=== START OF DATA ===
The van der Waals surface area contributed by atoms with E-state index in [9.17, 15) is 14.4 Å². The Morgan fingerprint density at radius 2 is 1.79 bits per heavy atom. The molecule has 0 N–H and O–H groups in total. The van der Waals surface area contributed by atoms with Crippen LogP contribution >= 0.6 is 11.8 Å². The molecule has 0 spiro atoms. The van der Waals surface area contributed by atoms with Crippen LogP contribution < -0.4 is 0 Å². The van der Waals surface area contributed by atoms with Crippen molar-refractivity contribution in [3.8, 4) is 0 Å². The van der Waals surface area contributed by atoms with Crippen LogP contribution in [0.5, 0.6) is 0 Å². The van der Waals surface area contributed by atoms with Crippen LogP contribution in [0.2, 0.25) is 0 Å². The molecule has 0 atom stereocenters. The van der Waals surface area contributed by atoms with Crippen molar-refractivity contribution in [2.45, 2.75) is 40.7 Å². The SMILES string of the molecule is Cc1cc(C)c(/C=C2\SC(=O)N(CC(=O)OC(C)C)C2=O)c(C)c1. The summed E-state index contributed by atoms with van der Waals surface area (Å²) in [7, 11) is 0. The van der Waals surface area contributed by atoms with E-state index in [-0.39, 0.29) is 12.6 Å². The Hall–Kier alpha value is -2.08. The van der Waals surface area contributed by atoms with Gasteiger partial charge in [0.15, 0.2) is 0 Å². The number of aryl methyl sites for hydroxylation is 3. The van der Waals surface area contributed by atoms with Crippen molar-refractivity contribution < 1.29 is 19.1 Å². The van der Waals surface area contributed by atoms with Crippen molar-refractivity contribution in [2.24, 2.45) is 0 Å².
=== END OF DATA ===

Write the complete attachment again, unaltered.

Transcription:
The van der Waals surface area contributed by atoms with E-state index in [9.17, 15) is 14.4 Å². The Morgan fingerprint density at radius 2 is 1.79 bits per heavy atom. The molecule has 0 N–H and O–H groups in total. The van der Waals surface area contributed by atoms with Crippen LogP contribution >= 0.6 is 11.8 Å². The molecule has 0 spiro atoms. The van der Waals surface area contributed by atoms with Crippen LogP contribution < -0.4 is 0 Å². The van der Waals surface area contributed by atoms with Crippen molar-refractivity contribution in [3.8, 4) is 0 Å². The van der Waals surface area contributed by atoms with Crippen LogP contribution in [0.5, 0.6) is 0 Å². The van der Waals surface area contributed by atoms with Crippen LogP contribution in [0.2, 0.25) is 0 Å². The molecule has 0 atom stereocenters. The van der Waals surface area contributed by atoms with Crippen molar-refractivity contribution in [2.45, 2.75) is 40.7 Å². The SMILES string of the molecule is Cc1cc(C)c(/C=C2\SC(=O)N(CC(=O)OC(C)C)C2=O)c(C)c1. The summed E-state index contributed by atoms with van der Waals surface area (Å²) in [7, 11) is 0. The van der Waals surface area contributed by atoms with E-state index in [-0.39, 0.29) is 12.6 Å². The Hall–Kier alpha value is -2.08. The van der Waals surface area contributed by atoms with Gasteiger partial charge in [0.15, 0.2) is 0 Å². The number of aryl methyl sites for hydroxylation is 3. The van der Waals surface area contributed by atoms with Crippen molar-refractivity contribution < 1.29 is 19.1 Å². The van der Waals surface area contributed by atoms with Crippen molar-refractivity contribution in [2.24, 2.45) is 0 Å².